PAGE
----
Streaming

The Seagate Central can be a vital piece of your wireless network, being a central place for moving files on your home network from Wi-Fi and wired connected laptops, desktops, iPhones, and iPads, not to mention a number of Windows-compatible devices.

The Cloud

Not an hour goes by when you don’t hear or read about another application of “the cloud.” The Seagate Central offers seamless connectivity to the cloud. What this means for you is that with a simple configuration, you can connect to your Seagate Central device with IOS® or Android® devices, from anywhere in the world that you can connect to the Internet. Imagine loading your iPhone up with photos and other content, then uploading that content to your Seagate Central, allowing you to free up storage on your iPhone for even more photos. Laptops and desktops make the connection from a web browser with a very simple drag and drop interface.

Security

Hand in hand with the Cloud goes security. Even with the screaming headlines over the NSA getting into your stuff, basically, if you aren’t plotting to overthrow the Government, you have little to worry about. The security tools built into the Seagate Central device ensure that, with good passwords, you should never need to worry about hackers gaining access to your Central

Media Storage

Set up a centralized media library for playing your media files (movies, music, pictures, etc.) over DLNA-certified devices. Those of you with Samsung smart TVs connected to your home network can download a custom app that makes viewing media stored on the Seagate Central an easy and enjoyable task. Other DLNA-certified and network-connected devices can also play media stored on your Seagate Central, but the user interface may be a little less “exciting.”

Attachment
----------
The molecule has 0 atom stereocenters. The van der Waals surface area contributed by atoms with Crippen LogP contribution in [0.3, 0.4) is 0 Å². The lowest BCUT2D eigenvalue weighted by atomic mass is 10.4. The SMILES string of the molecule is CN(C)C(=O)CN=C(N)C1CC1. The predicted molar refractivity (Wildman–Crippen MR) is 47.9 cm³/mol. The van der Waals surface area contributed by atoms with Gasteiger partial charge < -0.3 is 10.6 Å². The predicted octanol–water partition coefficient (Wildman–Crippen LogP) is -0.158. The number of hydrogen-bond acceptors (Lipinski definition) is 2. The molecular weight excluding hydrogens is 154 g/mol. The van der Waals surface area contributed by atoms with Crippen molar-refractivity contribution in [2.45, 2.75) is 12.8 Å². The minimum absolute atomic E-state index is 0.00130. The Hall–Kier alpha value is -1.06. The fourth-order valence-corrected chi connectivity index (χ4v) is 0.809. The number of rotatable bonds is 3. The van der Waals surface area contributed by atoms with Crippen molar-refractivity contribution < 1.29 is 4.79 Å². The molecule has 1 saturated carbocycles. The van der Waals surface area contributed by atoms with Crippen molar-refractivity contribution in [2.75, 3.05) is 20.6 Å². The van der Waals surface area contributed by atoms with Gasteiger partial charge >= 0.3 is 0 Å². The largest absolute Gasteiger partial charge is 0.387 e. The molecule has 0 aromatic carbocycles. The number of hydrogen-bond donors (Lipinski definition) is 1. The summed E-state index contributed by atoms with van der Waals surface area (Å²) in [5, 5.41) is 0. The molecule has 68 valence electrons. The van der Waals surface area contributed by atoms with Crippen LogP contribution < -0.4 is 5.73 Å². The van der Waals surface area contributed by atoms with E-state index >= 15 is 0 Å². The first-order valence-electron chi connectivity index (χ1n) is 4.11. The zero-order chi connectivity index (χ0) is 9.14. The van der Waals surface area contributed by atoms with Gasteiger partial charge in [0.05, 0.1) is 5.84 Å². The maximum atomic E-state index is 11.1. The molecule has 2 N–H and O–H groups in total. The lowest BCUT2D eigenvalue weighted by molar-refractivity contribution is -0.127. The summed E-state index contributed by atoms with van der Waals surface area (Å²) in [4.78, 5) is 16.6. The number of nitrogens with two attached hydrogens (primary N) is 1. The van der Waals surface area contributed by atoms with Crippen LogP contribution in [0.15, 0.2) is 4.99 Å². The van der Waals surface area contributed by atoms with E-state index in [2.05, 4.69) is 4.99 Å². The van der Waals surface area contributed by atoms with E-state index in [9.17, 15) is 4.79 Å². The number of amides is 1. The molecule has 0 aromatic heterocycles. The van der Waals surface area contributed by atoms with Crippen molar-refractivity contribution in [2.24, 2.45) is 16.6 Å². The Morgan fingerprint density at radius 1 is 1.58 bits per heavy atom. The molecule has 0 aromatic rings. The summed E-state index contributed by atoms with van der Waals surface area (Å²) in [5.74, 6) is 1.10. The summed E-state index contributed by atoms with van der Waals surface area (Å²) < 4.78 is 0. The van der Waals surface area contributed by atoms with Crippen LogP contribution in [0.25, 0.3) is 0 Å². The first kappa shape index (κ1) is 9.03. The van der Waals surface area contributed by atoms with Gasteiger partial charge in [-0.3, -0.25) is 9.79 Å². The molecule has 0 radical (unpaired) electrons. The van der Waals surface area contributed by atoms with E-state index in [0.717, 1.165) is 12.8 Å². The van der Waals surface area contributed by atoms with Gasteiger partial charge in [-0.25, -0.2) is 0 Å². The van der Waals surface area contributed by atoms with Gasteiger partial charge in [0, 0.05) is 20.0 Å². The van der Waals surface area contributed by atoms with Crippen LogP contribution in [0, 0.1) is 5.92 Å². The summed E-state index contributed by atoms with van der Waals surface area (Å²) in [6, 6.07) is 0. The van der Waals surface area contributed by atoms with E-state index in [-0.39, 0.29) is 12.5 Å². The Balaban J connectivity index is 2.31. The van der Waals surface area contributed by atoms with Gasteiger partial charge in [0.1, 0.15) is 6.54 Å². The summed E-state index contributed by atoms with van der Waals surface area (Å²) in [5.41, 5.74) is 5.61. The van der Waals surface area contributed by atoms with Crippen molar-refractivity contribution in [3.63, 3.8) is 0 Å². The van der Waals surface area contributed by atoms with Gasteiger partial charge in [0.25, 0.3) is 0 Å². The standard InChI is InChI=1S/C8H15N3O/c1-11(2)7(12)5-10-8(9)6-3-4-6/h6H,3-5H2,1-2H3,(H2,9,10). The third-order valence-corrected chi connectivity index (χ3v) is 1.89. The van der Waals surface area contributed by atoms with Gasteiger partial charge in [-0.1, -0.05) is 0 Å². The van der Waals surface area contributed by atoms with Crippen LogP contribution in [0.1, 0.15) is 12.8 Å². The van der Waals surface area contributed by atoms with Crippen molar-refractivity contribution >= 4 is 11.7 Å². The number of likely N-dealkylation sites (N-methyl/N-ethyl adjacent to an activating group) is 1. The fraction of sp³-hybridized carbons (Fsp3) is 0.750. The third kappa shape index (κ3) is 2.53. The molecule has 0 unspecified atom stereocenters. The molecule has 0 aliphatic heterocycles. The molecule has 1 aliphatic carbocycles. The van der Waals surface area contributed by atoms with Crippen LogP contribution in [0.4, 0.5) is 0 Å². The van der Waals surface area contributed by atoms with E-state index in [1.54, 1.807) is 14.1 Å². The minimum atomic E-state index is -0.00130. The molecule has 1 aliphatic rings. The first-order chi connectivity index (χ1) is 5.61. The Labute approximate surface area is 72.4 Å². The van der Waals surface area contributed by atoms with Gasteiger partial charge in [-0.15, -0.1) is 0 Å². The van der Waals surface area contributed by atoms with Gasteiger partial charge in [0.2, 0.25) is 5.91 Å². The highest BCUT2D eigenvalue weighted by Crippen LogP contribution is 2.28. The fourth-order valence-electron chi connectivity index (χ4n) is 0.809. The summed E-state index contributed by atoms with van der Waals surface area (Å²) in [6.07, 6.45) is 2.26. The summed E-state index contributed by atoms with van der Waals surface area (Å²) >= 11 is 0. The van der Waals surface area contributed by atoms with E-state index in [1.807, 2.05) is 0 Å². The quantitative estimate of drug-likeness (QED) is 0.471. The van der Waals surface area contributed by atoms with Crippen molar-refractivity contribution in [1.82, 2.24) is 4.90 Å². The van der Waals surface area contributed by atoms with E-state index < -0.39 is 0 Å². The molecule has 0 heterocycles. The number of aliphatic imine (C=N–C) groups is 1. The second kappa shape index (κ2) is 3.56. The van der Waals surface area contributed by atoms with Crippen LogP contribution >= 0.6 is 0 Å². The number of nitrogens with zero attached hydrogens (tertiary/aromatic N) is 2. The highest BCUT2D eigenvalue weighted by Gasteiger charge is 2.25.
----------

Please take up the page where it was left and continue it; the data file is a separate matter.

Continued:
iTunes Integration

When you copy music files to the public folder, the Seagate Central adds them to a shared iTunes library, and now available to all of your computers running the iTunes application.

Expandability

With the USB 2.0 port, you can plug external USB hard drives into the Seagate Central device. To other devices on your network, the USB drive mounts as a folder on your Seagate Central device. Alternately, you can back up your Seagate Central to the attached USB hard drive.

Setting it Up

Plug the Seagate Central device into your network. It automatically mounts as a disk device in the Shared section of any Finder window. If you do nothing else, the Public folder is available for your content without need of logins or other security.

The power of this device only comes from creating a user account. This lets you configure it for Cloud use, as well as storing private data and backing up your Facebook data. Just open the Public Folder on the Seagate Central device (under Shared in a Finder Window), and double-click the Manage Seagate Central shortcut. This launches your web browser and navigates to Seagate’s website.